8.   For Hitchens the atheist, the logical political allegiance was to socialism which is antithetical to Christianity.  As Dostoevsky wrote, “Socialism is not merely the labor question, it is before all things the atheistic question….”  Do we realize why socialism today is increasingly popular in spite of its dismal history of economic failure and the deaths of millions of people?  Socialism is increasingly popular because many are deceived into believing that “our generation” will avoid the “Stalinist perversion of an otherwise perfect system” and will “get it right” in the attempt to “set up heaven on earth?” (p. 24)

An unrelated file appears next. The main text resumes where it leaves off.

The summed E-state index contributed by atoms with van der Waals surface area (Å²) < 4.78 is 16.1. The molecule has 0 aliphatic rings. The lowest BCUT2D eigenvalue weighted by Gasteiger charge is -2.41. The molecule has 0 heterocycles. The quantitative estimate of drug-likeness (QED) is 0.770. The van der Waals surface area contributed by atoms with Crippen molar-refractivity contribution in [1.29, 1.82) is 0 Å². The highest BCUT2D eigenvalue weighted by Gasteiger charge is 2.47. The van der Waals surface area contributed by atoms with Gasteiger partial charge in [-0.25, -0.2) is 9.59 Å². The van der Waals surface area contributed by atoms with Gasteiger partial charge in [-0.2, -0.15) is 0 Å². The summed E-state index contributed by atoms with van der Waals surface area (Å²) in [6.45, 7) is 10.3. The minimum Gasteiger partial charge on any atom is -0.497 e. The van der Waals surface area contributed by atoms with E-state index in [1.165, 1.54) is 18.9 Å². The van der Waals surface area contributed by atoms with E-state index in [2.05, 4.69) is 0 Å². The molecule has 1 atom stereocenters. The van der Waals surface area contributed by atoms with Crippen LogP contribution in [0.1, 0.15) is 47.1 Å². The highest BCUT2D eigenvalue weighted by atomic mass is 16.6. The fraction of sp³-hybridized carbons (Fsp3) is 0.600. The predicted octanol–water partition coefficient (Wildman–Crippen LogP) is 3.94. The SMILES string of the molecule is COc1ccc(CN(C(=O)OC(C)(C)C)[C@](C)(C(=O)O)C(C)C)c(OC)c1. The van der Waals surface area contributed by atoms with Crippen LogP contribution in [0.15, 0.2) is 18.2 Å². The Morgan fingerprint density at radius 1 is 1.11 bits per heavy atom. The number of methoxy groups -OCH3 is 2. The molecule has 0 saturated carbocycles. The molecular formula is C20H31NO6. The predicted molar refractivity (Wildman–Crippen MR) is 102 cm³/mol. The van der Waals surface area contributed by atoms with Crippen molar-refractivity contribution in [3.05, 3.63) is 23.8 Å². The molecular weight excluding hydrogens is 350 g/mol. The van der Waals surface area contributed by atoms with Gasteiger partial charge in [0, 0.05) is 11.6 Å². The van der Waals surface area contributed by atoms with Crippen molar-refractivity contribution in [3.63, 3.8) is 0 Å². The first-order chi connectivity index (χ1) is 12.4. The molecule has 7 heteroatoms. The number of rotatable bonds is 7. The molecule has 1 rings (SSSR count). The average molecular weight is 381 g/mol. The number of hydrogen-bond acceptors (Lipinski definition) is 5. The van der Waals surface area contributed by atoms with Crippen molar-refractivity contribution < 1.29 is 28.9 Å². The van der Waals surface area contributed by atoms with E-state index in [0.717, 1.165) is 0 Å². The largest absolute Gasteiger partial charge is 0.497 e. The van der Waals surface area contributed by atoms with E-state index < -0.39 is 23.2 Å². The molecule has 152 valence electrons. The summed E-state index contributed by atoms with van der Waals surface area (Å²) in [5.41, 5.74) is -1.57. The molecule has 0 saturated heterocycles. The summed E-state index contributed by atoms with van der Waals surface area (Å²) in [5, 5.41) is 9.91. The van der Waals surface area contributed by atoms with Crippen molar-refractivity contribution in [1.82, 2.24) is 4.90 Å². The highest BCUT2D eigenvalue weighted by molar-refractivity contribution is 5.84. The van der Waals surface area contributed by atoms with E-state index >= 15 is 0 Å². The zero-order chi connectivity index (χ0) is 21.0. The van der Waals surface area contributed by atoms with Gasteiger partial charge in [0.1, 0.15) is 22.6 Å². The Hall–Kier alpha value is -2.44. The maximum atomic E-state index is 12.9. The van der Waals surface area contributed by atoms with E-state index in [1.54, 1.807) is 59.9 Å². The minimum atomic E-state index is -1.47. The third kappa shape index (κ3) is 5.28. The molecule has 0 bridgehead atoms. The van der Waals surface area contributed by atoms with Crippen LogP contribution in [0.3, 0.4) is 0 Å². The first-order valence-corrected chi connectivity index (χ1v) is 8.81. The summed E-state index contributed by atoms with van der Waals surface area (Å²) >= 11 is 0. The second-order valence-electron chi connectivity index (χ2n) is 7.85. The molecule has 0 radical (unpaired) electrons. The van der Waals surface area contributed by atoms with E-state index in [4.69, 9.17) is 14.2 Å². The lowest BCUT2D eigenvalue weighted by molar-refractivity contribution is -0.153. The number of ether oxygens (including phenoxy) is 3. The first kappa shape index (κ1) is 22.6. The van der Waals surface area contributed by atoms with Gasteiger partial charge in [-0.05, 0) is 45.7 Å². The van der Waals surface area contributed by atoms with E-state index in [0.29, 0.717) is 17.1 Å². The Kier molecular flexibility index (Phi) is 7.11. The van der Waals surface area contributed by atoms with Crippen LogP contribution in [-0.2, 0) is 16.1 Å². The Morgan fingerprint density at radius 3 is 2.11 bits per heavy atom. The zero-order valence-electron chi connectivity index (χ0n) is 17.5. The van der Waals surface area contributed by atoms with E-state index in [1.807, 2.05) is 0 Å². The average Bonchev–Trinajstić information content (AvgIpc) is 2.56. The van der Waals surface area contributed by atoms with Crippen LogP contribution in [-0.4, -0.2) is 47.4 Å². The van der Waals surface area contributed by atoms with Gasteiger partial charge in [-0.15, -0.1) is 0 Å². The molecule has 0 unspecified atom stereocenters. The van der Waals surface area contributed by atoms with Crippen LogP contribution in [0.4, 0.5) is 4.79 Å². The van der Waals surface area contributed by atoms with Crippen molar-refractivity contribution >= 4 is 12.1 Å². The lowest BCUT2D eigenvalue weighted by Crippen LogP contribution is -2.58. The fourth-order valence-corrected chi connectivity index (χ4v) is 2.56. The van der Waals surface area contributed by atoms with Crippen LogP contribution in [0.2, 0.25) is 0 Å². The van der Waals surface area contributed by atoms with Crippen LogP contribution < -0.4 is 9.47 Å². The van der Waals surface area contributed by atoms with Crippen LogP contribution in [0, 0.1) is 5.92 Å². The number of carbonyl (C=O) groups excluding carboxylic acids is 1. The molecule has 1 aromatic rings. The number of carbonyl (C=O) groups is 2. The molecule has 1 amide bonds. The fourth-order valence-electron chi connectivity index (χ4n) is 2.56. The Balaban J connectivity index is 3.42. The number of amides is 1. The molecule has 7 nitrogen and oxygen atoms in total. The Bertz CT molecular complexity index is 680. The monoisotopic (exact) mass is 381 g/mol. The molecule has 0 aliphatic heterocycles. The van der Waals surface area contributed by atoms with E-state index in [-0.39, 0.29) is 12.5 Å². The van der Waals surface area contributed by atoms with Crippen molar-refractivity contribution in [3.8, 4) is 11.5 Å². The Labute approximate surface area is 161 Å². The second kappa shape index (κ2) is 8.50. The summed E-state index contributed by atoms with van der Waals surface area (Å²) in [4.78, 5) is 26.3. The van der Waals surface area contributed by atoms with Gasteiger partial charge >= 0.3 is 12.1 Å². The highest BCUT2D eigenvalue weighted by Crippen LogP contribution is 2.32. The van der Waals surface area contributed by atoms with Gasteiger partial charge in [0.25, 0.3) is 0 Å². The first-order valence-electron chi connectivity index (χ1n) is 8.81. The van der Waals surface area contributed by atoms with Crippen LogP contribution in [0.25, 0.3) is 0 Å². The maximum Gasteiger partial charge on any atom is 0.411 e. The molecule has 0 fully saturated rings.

9.   Do some atheists see Christian attempts to relate to them as trophy-hunting expeditions?  Taunton suggests that Hitchens often found the efforts of Christians who sought to “convert” him as intellectually stimulating and entertaining.  But, he also loathingly considered other professing Christians like Rev. Al Sharpton as “intellectual frauds” when he learned that they held little or no allegiance to the authority of the Bible.  Read how Hitchens exemplifies a God-denier or God-hater who warms to some conservative evangelicals who displayed intellectual competence integrated with warmth and respect.